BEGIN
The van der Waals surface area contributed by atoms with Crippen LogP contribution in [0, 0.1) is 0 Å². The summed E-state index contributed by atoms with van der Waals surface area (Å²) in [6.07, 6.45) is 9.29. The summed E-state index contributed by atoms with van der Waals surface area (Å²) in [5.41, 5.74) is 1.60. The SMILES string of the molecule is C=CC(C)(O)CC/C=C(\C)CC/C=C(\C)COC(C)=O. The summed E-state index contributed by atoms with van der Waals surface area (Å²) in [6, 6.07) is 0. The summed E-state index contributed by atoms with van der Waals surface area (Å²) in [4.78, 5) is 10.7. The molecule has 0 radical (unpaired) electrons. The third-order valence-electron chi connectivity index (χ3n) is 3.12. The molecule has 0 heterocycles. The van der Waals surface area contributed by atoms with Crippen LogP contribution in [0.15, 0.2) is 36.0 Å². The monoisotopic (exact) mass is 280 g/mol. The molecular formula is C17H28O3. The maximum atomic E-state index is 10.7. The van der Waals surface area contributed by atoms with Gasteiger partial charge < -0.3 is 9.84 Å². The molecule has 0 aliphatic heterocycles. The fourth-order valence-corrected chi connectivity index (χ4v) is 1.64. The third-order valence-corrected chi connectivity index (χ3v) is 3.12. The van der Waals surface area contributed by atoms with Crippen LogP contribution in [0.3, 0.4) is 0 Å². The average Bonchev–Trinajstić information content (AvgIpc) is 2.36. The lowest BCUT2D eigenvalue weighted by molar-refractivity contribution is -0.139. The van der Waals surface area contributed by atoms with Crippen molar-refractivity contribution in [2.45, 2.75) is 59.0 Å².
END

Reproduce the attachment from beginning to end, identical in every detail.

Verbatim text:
The van der Waals surface area contributed by atoms with Crippen LogP contribution in [0, 0.1) is 0 Å². The summed E-state index contributed by atoms with van der Waals surface area (Å²) in [6.07, 6.45) is 9.29. The summed E-state index contributed by atoms with van der Waals surface area (Å²) in [5.41, 5.74) is 1.60. The SMILES string of the molecule is C=CC(C)(O)CC/C=C(\C)CC/C=C(\C)COC(C)=O. The summed E-state index contributed by atoms with van der Waals surface area (Å²) in [6, 6.07) is 0. The summed E-state index contributed by atoms with van der Waals surface area (Å²) in [4.78, 5) is 10.7. The molecule has 0 radical (unpaired) electrons. The third-order valence-electron chi connectivity index (χ3n) is 3.12. The molecule has 0 heterocycles. The van der Waals surface area contributed by atoms with Crippen LogP contribution in [0.15, 0.2) is 36.0 Å². The monoisotopic (exact) mass is 280 g/mol. The molecular formula is C17H28O3. The maximum atomic E-state index is 10.7. The van der Waals surface area contributed by atoms with Gasteiger partial charge < -0.3 is 9.84 Å². The molecule has 0 aliphatic heterocycles. The fourth-order valence-corrected chi connectivity index (χ4v) is 1.64. The third-order valence-corrected chi connectivity index (χ3v) is 3.12. The van der Waals surface area contributed by atoms with Crippen LogP contribution in [0.3, 0.4) is 0 Å². The average Bonchev–Trinajstić information content (AvgIpc) is 2.36. The lowest BCUT2D eigenvalue weighted by molar-refractivity contribution is -0.139. The van der Waals surface area contributed by atoms with Crippen molar-refractivity contribution in [2.45, 2.75) is 59.0 Å².